Saturday, June 24, 2006

On a Much Lighter Note...

Friday was, of course, Take Your Dog to Work Day.
Max and I are about halfway through an obedience training course I enrolled us in because he likes to run up to people, dogs, whatever, and jump up on them in greeting. Of the seventeen people - other than myself - in the suite yesterday, two were averse to touching Max and the other fifteen all encouraged him to jump up on them rather than bending over to pet him as he sat.
To the kids in my apartment complex: I'm sorry but this is going to take a little longer than I planned.

Thursday, June 22, 2006

I Have to Say A Few Words About...

the shootings in Hamdania, Haditha and Salahuddin.

I am heartsick that a Hospital Corpsman is among the accused in the Hamdania murder. I am sickened that any eight guys would engage in what was - apparently - a lynching, but for a Corpsman to be involved is a blow. I hope against hope that he, at least, will be exonerated... not an Ollie North slide on a technicality but exonerated.
There was probably a Corpsman with my great-uncle when he fell at Belleau Wood... there is a Corpsman depicted in the Marine Corps Memorial... there was a Corpsman on the roof with the Marines in Khafji in '91. I don't even want to think about a Corpsman complicit in a murder dishonoring both the Marine Corps and the Hospital Corps. I hope it ain't so.

Unconventional warfare eats at the soul. Thinking about it, it's like the Katrina of war... totally disruptive. You can do absolutely everything right and still get blown up, and it makes people nuts.
That's why the military has NCOs. When the folks start getting a little squirrely, someone is supposed to tell them to get back into their HMMWVs and carry on with the mission. The expectation is that the man in charge will be in charge, and keep his people on task. There are... to all appearances... three NCOs who were at least seriously derelict in their duties.

I don't really have a point to make here. I'm just sick that a Corpsman has been charged, and I'm ticked at the senior NCOs who failed their troops, their service and their country.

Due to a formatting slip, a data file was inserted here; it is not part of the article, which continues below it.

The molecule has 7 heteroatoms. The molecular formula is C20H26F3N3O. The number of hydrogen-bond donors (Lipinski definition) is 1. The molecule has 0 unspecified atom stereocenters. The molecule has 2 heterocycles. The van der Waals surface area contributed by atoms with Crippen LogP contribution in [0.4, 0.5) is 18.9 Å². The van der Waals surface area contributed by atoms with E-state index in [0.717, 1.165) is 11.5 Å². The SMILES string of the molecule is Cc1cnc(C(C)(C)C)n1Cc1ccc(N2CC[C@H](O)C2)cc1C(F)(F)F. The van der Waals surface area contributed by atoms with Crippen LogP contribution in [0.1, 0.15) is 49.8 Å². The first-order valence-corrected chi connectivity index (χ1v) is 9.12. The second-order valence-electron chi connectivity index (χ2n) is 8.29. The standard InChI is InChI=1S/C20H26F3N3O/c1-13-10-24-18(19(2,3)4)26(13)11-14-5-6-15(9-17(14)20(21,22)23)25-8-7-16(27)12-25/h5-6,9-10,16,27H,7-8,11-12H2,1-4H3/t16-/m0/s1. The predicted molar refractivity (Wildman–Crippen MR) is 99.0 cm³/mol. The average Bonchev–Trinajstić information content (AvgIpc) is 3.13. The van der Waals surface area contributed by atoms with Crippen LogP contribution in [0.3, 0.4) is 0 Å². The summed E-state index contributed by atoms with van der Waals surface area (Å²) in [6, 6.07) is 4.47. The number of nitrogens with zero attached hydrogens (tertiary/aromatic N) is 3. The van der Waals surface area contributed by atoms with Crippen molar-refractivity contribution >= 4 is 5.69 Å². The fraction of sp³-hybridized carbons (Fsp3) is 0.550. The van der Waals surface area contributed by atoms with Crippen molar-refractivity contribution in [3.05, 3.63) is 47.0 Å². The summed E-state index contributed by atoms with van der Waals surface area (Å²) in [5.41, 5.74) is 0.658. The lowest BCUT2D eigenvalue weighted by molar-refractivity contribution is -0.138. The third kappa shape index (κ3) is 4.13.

Monday, June 19, 2006

A Word About Hospitalman Zachary M. Alday

Hospitalman Zachary M. Alday, 22, of Donalsonville, Ga., died June 9 from injuries sustained earlier in the day when the vehicle in which he was riding struck a land mine. His unit was conducting combat operations against enemy forces in the Al Anbar Province of Iraq.
Doc Alday was assigned to the 1st Battalion, 7th Marines, 7th Regimental Combat Team, 1st Marine Expeditionary Force (Forward), Camp Pendleton, Calif.
With nearly all of the Corpsmen I've mentioned in here there has been an untold back story. I'm struck by the fact that
Doc Alday's guestbook at Legacy already runs to five pages, and WALB, his local NBC affiliate station, did a piece on him.
The President and others say things like we can't let these deaths have been in vain. Well, they either were or they weren't, and there's nothing to be done about that now except to mark their sacrifice.
Semper Fi.

Sunday, June 18, 2006

Things They DIdn't Teach Me in Civics Class

I haven't posted in awhile so I thought I might share what I've learned about the institutionalization of the two-party political system.
I personally feel that partisan politics is poison to any version of democracy. It has been my experience that at some (early) point in the life of any organization the organization will begin to put its own interests over those of their former constituents. I don't care what "club" my representatives belong to. My concern is whether or not they will represent my views in the legislature. In American politics it is all about which "club" the representative belongs to, the Republicans or the Democrats. I was particularly struck by my reading that Sen. Jim Jeffords, following his switch from Republican to "Independent" had to make the Deal to align himself with the Democrat's Senate Leader in order to retain his committee assignments. In effect, any truly independent candidate sent to Washington (or Sacramento) would also have to make the Deal if she were to have any power in the legislative process.